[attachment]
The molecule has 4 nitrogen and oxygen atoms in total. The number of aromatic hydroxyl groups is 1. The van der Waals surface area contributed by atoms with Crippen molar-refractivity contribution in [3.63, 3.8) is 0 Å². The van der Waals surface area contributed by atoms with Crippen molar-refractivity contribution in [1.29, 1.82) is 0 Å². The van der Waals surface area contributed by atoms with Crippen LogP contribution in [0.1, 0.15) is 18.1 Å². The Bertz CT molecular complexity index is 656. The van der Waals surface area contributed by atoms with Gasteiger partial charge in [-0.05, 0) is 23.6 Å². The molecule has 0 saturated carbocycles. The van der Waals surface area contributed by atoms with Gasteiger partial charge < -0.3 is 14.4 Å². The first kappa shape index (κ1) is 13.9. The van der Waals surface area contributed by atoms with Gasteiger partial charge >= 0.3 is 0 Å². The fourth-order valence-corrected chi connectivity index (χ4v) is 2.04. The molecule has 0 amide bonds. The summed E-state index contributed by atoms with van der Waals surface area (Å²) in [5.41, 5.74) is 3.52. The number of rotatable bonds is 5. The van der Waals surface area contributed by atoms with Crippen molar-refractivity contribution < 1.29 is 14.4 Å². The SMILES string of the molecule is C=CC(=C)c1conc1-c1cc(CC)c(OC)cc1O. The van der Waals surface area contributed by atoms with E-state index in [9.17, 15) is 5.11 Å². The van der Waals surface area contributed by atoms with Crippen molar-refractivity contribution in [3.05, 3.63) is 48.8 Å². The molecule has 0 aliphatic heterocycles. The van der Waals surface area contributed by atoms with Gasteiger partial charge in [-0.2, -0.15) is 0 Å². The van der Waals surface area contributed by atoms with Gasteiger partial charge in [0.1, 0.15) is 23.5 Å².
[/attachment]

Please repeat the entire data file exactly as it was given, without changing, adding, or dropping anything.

The molecule has 4 nitrogen and oxygen atoms in total. The number of aromatic hydroxyl groups is 1. The van der Waals surface area contributed by atoms with Crippen molar-refractivity contribution in [3.63, 3.8) is 0 Å². The van der Waals surface area contributed by atoms with Crippen molar-refractivity contribution in [1.29, 1.82) is 0 Å². The van der Waals surface area contributed by atoms with Crippen LogP contribution in [0.1, 0.15) is 18.1 Å². The Bertz CT molecular complexity index is 656. The van der Waals surface area contributed by atoms with Gasteiger partial charge in [-0.05, 0) is 23.6 Å². The molecule has 0 saturated carbocycles. The van der Waals surface area contributed by atoms with Gasteiger partial charge < -0.3 is 14.4 Å². The first kappa shape index (κ1) is 13.9. The van der Waals surface area contributed by atoms with Gasteiger partial charge >= 0.3 is 0 Å². The fourth-order valence-corrected chi connectivity index (χ4v) is 2.04. The molecule has 0 amide bonds. The summed E-state index contributed by atoms with van der Waals surface area (Å²) in [5.41, 5.74) is 3.52. The number of rotatable bonds is 5. The van der Waals surface area contributed by atoms with Crippen molar-refractivity contribution < 1.29 is 14.4 Å². The SMILES string of the molecule is C=CC(=C)c1conc1-c1cc(CC)c(OC)cc1O. The van der Waals surface area contributed by atoms with E-state index in [9.17, 15) is 5.11 Å². The van der Waals surface area contributed by atoms with Crippen molar-refractivity contribution in [3.05, 3.63) is 48.8 Å². The molecule has 0 aliphatic heterocycles. The van der Waals surface area contributed by atoms with Gasteiger partial charge in [-0.2, -0.15) is 0 Å². The van der Waals surface area contributed by atoms with Gasteiger partial charge in [0.1, 0.15) is 23.5 Å².